Bent-axis pumps — This pump consists of a drive shaft which rotates the pistons, a cylinder block, and a stationary valving surface facing the cylinder block bores which ports the inlet and outlet flow. The drive shaft axis is angular in relation to the cylinder block axis. Rotation of the drive shaft causes rotation of the pistons and the cylinder block.
Because the plane of rotation of the pistons is at an angle to the valving surface plane, the distance between any one of the pistons and the valving surface continually changes during rotation. Each individual piston moves away from the valving surface during one-half of the shaft revolution and toward the valving surface during the other half.
The valving surface is so ported that its inlet passage is open to the cylinder bores in that part of the revolution where the pistons move away. Its outlet passage is open to the cylinder bores in the part of the revolution where the pistons move toward the valving surface. Therefore, during pump rotation the pistons draw liquid into their respective cylinder bores through the inlet chamber and force it out through the outlet chamber. Bent axis pumps come in fixed and variable displacement configurations, but cannot be reversed.
In radial-piston pumps, the pistons are arranged radially in a cylinder block; they move perpendicularly to the shaft centerline. Two basic types are available: one uses cylindrically shaped pistons, the other ball pistons. They may also be classified according to the porting arrangement: check valve or pintle valve. They are available in fixed and variable displacement, and variable reversible (over-center) displacement.
In pintle-ported radial piston pump, Figure 9, the cylinder block rotates on a stationary pintle and inside a circular reacting ring or rotor. As the block rotates, centrifugal force, charging pressure, or some form of mechanical action causes the pistons to follow the inner surface of the ring, which is offset from the centerline of the cylinder block. As the pistons reciprocate in their bores, porting in the pintle permits them to take in fluid as they move outward and discharge it as they move in.
The size and number of pistons and the length of their stroke determine pump displacement. Displacement can be varied by moving the reaction ring to increase or decrease piston travel, varying eccentricity. Several controls are available for this purpose.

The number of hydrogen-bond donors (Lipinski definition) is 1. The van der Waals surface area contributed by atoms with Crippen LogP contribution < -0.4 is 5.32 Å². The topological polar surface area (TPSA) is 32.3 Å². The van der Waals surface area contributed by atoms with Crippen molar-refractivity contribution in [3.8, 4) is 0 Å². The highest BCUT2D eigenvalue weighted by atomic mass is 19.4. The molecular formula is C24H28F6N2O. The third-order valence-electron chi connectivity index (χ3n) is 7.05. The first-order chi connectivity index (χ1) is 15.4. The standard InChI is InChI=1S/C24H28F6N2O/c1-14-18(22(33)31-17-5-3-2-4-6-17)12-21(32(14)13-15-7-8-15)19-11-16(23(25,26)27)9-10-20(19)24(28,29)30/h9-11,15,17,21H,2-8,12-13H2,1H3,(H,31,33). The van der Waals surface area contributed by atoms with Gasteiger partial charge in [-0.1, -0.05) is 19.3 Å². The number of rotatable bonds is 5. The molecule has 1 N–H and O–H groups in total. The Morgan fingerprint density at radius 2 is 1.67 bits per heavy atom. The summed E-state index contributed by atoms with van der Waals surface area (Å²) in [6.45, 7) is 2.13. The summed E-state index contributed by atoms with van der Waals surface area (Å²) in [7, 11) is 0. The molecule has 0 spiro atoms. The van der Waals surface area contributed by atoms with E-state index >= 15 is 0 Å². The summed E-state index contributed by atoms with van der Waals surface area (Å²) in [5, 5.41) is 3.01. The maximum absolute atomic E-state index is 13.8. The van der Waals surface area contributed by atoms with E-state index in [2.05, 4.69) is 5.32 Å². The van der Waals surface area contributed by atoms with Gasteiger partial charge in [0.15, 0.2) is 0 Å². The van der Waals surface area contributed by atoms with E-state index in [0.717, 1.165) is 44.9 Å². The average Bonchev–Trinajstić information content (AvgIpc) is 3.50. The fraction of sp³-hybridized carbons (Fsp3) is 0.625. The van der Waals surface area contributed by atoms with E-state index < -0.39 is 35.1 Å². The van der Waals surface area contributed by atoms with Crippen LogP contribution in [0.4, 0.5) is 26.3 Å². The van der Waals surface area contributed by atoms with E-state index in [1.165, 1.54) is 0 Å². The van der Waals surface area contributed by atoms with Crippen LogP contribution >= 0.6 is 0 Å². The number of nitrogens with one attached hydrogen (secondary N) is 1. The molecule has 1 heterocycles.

Plunger pumps are somewhat similar to rotary piston types, in that pumping is the result of pistons reciprocating in cylinder bores. However, the cylinders are fixed in these pumps; they do not rotate around the drive shaft. Pistons may be reciprocated by a crankshaft, by eccentrics on a shaft, or by a wobble plate. When eccentrics are used, return stroke is by springs. Because valving cannot be supplied by covering and uncovering ports as rotation occurs, inlet and outlet check valves may be used in these pumps.
Because of their construction, these pumps offer two features other pumps do not have: one has a more positive sealing between inlet and outlet, permitting higher pressures without excessive leakage of slip. The other is that in many pumps, lubrication of moving parts other than the piston and cylindrical bore may be independent of the liquid being pumped. Therefore, liquids with poor lubricating properties can be pumped. Volumetric and overall efficiencies are close to those of axial and radial piston pumps.
Measuring Hydraulic Pump Performance
Volume of fluid pumped per revolution is calculated from the geometry of the oil-carrying chambers. A pump never quite delivers the calculated, or theoretical, amount of fluid. How close it comes is called volumetric efficiency. Volumetric efficiency is found by comparing the calculated delivery with actual delivery. Volumetric efficiency varies with speed, pressure, and the construction of the pump.
A pump's mechanical efficiency is also less than perfect, because some of the input energy is wasted in friction. Overall efficiency of a hydraulic pump is the product of its volumetric and mechanical efficiencies.
Pumps are generally rated by their maximum operating pressure capability and their output, in gpm or lpm, at a given drive speed, in rpm.
Matching Pump Power with the Load
Pressure compensation and load sensing are terms often used to describe pump features that improve the efficiency of pump operation. Sometimes these terms are used interchangeably, a misconception that is cleared up once you understand the differences in how the two enhancements operate.